This will be Mr Obama's fifth State of the Union address, but after endless budget battles and a big fall in the deficit, it will be his first when fiscal policy is not a pressing economic issue. That makes it an opportunity for the president to define a new national agenda on economic policy.
A crucial question is how he frames the struggles of America's middle class. Aides have promised an "optimistic" speech: that could see the president trying to ride the economic recovery, laying out a series of small but achievable measures to help in areas such as retraining or college affordability.
(Read more: Forget the State of the Union, focus on the Fed)
Alternatively, he may try to paint a broader picture of the pressures caused by globalisation and technological change, and demand more radical measures – such as the minimum wage rise he called for last year – that have little chance of passing the current Congress. Robin Harding
5. Foreign Policy . . . uncertainty about US presence in Afghanistan
The president will use his speech to claim that he is fulfilling one major foreign policy commitment: bringing the war in Afghanistan to a conclusion. By the end of the year, the formal mission in Afghanistan – the longest war the US has ever fought – will come to an end.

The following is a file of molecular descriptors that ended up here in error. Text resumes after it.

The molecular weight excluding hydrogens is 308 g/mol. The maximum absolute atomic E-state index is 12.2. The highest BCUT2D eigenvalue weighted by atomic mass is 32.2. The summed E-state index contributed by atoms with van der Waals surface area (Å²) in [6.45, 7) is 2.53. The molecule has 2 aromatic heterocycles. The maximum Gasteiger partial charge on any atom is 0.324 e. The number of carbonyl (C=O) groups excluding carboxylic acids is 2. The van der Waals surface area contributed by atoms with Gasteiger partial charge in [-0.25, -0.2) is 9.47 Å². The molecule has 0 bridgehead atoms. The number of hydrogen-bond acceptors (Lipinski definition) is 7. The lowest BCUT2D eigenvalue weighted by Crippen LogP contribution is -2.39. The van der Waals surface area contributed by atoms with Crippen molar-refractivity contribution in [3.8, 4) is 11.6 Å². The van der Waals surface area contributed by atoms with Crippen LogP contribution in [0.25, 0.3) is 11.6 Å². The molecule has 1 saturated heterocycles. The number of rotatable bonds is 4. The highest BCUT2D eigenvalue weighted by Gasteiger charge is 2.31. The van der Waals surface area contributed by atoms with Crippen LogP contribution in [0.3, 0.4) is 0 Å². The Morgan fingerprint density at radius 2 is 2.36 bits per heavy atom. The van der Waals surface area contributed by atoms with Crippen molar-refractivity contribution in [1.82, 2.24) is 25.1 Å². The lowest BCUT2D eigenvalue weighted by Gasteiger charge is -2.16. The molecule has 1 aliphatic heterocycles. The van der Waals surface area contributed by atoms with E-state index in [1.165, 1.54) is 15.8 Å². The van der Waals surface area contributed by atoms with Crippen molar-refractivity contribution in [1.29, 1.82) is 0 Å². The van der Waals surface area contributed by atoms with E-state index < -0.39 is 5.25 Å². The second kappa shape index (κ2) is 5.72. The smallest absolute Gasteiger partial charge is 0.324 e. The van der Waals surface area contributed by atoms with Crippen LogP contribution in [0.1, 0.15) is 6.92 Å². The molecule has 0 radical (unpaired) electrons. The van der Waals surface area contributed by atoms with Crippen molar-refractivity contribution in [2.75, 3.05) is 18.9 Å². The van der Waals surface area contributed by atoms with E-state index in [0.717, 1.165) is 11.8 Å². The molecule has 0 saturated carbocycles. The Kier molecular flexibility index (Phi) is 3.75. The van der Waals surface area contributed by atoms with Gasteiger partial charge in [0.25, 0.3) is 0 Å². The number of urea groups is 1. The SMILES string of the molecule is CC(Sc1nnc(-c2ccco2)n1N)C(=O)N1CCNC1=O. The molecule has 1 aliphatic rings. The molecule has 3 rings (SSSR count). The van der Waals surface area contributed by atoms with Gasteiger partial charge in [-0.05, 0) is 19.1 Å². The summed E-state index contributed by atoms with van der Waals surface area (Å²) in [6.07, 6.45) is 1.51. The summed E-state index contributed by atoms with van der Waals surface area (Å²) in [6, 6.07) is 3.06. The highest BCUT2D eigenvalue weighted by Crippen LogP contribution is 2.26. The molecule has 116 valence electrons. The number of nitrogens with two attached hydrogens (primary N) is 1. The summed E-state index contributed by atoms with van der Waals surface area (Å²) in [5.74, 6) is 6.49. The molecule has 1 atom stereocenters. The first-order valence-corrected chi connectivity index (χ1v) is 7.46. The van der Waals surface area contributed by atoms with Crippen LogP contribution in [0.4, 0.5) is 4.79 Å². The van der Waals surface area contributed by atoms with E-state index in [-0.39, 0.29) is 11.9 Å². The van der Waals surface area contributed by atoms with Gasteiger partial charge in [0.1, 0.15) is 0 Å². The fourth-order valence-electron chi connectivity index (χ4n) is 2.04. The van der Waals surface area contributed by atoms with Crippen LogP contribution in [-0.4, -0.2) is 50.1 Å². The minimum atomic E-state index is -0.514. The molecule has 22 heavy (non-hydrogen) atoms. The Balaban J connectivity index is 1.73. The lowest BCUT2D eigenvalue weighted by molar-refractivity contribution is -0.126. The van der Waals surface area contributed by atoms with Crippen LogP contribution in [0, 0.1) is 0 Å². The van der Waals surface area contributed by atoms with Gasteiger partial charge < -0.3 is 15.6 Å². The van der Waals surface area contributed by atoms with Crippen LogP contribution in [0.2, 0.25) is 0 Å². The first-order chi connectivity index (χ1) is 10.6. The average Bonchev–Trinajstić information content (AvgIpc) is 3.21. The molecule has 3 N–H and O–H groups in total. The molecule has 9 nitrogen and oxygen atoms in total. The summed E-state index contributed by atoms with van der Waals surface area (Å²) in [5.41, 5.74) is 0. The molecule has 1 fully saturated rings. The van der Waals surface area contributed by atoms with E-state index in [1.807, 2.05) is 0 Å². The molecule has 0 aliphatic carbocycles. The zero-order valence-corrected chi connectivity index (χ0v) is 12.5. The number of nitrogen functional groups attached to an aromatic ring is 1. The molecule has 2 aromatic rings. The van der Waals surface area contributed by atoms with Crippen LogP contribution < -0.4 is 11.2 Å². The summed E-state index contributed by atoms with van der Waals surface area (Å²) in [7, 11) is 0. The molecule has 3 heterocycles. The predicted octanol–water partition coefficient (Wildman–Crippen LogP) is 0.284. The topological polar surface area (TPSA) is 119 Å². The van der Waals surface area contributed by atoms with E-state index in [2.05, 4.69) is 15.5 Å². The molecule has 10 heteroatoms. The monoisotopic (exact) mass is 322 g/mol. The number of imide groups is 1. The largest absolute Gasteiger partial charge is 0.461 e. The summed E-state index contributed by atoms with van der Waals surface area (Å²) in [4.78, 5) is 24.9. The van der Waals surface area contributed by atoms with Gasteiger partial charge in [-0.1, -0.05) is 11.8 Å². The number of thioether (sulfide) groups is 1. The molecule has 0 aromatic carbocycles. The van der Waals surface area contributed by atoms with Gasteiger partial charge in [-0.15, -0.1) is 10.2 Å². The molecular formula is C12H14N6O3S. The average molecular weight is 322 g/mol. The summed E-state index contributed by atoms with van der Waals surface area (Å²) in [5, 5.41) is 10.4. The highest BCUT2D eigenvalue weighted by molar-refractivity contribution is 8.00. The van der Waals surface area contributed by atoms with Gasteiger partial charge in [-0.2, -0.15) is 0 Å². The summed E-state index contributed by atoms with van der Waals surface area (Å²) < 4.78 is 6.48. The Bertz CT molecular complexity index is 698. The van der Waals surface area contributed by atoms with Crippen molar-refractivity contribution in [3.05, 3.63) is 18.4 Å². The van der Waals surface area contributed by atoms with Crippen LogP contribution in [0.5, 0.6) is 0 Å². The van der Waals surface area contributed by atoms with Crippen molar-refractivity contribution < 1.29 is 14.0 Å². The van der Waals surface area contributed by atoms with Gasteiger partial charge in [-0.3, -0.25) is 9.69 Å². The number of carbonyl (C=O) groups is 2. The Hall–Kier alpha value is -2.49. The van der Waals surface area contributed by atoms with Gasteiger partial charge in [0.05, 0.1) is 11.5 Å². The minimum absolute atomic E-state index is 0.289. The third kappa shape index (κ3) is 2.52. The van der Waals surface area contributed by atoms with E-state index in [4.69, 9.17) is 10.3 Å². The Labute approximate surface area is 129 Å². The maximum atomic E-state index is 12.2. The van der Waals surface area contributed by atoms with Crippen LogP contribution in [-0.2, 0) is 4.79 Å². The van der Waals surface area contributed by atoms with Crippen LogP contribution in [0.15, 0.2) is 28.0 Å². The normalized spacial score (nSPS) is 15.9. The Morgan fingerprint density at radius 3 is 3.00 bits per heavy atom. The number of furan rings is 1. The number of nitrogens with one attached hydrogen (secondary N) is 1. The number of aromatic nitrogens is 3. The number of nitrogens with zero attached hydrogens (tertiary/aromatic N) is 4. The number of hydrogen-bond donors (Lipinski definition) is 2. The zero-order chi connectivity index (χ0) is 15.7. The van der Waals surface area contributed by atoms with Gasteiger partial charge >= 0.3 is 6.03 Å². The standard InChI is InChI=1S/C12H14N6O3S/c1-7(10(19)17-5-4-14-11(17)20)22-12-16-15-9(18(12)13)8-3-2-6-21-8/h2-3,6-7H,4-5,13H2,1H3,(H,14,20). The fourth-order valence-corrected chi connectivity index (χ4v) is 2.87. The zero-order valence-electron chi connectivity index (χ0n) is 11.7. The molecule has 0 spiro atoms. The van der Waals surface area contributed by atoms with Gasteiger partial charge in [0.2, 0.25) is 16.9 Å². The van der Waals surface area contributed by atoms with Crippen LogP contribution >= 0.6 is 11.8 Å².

(Read more: Robert Gates hits out at Obama foreign policy)
As he speaks, however, there is still considerable uncertainty about the future of American engagement in the country. The US has pushed for an agreement with the Afghan government that would allow several thousand troops to remain in the country, but Afghan President Hamid Karzai has so far refused to sign.
Mr Obama will also probably highlight two other foreign policy initiatives – the nuclear talks with Iran and the administration's new drive for an Israeli-Palestinian peace agreement.